Senior citizens on International Day of Older Persons 2020: Anxious, abandoned & ailing

A closer look at age and ageing

Society

October 1, 2020

/ By / New Delhi

Senior citizens on International Day of Older Persons 2020: Anxious, abandoned & ailing

India alone has 104 million elderly persons; 53 million females and 51 million males as per Census 2011 (MIG Photos/Richa Nigam)

October 1 marks the 30th Anniversary of the International Day of Older Persons (UNIDOP). The Covid19 pandemic and lockdown has increased anxiety, abandonment and health risks among the senior citizens.

“Most of the older persons here have lost their sense of general awareness and don’t understand what the pandemic is all about. Since it is difficult to make them understand the risks involved and how to take precautions to keep themselves safe, we have no option but to keep them locked within our old age home for as long as possible to eliminate the risk of infections, as they are the most vulnerable groups,” says GP Bhagat, founder of Guru Vishram Vridh Ashram, an old age home, located at Gautampuri in south Delhi.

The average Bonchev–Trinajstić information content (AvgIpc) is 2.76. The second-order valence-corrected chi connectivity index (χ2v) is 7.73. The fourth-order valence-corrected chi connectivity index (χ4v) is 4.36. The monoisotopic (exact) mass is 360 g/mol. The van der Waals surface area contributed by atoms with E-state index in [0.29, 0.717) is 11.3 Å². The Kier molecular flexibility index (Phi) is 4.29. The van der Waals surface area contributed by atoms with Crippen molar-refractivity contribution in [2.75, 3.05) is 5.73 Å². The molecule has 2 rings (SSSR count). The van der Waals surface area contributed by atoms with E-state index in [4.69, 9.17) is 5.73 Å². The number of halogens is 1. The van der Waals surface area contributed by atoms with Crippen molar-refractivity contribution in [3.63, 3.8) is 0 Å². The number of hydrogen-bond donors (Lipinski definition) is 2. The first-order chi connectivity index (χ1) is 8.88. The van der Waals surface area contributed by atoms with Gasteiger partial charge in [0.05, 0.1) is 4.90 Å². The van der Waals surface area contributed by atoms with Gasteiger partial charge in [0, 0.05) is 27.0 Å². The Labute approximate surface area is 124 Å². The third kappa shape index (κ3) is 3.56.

Globally, there were 703 million persons aged 65 and above in 2019. The region of Eastern and South-Eastern Asia was home to the largest number of older persons (261 million), followed by Europe and Northern America (over 200 million), according to data from United Nations Department of Economic and Social Affairs.

India alone has 104 million elderly persons; 53 million females and 51 million males as per Census 2011. A report released by the United Nations Population Fund and HelpAge India suggests that this is expected to rise 70 pc to 173 million by 2026.

Bhagat says the older people have long been the most vulnerable age group of the population as they have the highest rate of illiteracy, physical ailments and emotional and physical abuses. The percent of literates among elderly persons increased from 27 pc in 1991 to 44 pc in 2011. The literacy rates among elderly females (28 pc) is less than half of the literacy rate among elderly males (59 pc). This makes them unaware of the challenges of society today and dependent on people around them for even basic information or any administrative work.